Her lover. His skin on hers. So long ago now but how warm his body was! Skin to skin! The awe of something so simple.

“Again,” the nursemaid says. “Another push!”

But it’s not simply another push, instead hours.

Where’s Raleigh? Darkness fills the windows, swallowing time.

She remembers her father’s fat fingers, greased with lard, drumming the table.

The fungal smell of her cell.

The trunk, its hinges, her small pink fingers—delicate and quick as a mouse’s.

And for one moment, she remembers what it was to be within her own mother, shrouded in the watery dark, pressing one tiny hand in front of her own delicate face, a handprint rising to the surface of her mother’s skin.

“Raleigh!”

And her mind starts to clear.

Wind sweeping across fallow dry fields.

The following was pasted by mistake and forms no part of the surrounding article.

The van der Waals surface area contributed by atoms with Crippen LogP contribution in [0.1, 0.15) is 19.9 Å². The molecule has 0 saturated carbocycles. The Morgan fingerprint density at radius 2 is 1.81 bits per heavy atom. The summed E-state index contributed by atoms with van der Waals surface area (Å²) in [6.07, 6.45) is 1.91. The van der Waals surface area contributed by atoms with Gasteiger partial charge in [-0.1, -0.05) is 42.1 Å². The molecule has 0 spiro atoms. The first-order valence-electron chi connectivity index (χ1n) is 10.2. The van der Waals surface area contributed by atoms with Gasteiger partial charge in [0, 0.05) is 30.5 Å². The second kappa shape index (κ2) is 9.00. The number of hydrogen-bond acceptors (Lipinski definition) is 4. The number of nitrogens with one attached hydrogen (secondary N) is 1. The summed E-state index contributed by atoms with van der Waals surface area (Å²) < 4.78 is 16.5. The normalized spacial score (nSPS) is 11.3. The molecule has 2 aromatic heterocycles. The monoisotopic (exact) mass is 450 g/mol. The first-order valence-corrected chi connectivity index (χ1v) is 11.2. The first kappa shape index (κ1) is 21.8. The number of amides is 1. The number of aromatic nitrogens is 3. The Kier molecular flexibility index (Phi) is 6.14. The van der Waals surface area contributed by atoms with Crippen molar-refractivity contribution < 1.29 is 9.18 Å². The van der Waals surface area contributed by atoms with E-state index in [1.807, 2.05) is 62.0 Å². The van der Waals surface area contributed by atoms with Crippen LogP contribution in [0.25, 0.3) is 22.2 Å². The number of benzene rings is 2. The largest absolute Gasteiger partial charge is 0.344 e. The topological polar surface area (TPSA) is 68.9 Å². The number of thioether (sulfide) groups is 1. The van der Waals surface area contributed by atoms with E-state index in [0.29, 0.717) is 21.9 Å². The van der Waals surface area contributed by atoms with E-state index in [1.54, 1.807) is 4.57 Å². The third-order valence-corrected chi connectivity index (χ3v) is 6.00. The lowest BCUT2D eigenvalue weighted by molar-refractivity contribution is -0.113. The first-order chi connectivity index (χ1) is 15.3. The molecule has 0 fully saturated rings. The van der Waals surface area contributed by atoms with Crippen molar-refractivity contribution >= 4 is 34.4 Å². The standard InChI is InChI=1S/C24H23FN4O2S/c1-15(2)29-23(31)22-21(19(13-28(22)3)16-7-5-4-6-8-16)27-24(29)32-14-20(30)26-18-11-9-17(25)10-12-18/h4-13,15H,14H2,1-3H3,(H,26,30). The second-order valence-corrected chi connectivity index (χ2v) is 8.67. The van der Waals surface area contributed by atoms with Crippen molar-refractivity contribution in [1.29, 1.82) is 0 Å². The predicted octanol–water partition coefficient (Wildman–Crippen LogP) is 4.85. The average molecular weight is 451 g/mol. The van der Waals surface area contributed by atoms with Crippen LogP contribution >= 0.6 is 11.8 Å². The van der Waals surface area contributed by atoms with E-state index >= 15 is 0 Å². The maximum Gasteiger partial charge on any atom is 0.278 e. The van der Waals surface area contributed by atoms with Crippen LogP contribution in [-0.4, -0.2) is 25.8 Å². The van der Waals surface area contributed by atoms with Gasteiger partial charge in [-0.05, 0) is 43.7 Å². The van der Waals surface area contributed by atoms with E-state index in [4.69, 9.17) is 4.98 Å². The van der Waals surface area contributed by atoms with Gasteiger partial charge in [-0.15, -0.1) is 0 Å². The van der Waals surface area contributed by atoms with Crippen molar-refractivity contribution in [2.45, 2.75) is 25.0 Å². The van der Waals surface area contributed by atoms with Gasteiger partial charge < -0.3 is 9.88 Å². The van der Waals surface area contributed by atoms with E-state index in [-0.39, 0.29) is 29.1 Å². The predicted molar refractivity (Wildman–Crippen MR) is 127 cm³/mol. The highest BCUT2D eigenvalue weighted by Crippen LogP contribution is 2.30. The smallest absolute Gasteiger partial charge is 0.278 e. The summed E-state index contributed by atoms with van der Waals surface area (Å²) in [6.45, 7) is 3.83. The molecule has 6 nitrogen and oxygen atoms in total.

The wolves are nestled in lairs, curled tight, ears twitching in the wind. She is a Queen but also a bastard.

Her bastard-child is coming.

A man from the Mission is in the hall, a wet nurse with him. The Mission will protect and provide because this child is of her line, not just the lineage that made her queen of this great land—she could be the queen of many more. She could send her descendants out, one by one—trundled to foreign territories. And with her power inside of them, they could take hold. The vampiric—human and creature—are heathens, spread across lands no one yet knows. They eat and root and dig and build and breed and breathe, unaware that they are waiting for a great Queen. She senses them beyond the seas, their beating hearts, their brimming blood!